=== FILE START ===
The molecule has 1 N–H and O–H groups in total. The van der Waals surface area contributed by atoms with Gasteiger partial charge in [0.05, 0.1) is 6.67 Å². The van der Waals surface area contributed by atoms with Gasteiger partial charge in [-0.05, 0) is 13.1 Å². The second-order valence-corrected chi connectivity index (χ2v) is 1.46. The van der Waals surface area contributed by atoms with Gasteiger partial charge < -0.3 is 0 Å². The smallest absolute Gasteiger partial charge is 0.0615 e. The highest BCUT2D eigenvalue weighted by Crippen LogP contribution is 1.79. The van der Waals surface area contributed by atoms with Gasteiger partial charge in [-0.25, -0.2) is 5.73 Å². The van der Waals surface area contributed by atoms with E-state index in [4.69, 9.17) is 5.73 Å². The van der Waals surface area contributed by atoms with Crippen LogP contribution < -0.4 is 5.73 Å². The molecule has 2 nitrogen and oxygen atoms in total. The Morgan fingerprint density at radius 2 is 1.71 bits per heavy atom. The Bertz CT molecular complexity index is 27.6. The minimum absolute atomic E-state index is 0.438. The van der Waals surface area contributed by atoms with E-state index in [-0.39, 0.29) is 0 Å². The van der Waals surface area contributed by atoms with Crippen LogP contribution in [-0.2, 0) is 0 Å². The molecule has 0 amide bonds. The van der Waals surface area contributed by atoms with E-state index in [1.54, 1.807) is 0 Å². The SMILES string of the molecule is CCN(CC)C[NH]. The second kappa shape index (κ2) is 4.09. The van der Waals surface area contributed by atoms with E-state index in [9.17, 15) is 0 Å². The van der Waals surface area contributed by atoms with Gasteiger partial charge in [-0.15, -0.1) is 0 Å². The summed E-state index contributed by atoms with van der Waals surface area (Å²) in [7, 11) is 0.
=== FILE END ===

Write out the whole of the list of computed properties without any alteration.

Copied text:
The molecule has 1 N–H and O–H groups in total. The van der Waals surface area contributed by atoms with Gasteiger partial charge in [0.05, 0.1) is 6.67 Å². The van der Waals surface area contributed by atoms with Gasteiger partial charge in [-0.05, 0) is 13.1 Å². The second-order valence-corrected chi connectivity index (χ2v) is 1.46. The van der Waals surface area contributed by atoms with Gasteiger partial charge < -0.3 is 0 Å². The smallest absolute Gasteiger partial charge is 0.0615 e. The highest BCUT2D eigenvalue weighted by Crippen LogP contribution is 1.79. The van der Waals surface area contributed by atoms with Gasteiger partial charge in [-0.25, -0.2) is 5.73 Å². The van der Waals surface area contributed by atoms with E-state index in [4.69, 9.17) is 5.73 Å². The van der Waals surface area contributed by atoms with Crippen LogP contribution < -0.4 is 5.73 Å². The molecule has 2 nitrogen and oxygen atoms in total. The Morgan fingerprint density at radius 2 is 1.71 bits per heavy atom. The Bertz CT molecular complexity index is 27.6. The minimum absolute atomic E-state index is 0.438. The van der Waals surface area contributed by atoms with E-state index in [-0.39, 0.29) is 0 Å². The van der Waals surface area contributed by atoms with Crippen LogP contribution in [-0.2, 0) is 0 Å². The molecule has 0 amide bonds. The van der Waals surface area contributed by atoms with E-state index in [1.54, 1.807) is 0 Å². The SMILES string of the molecule is CCN(CC)C[NH]. The second kappa shape index (κ2) is 4.09. The van der Waals surface area contributed by atoms with E-state index in [9.17, 15) is 0 Å². The van der Waals surface area contributed by atoms with Gasteiger partial charge in [-0.15, -0.1) is 0 Å². The summed E-state index contributed by atoms with van der Waals surface area (Å²) in [7, 11) is 0.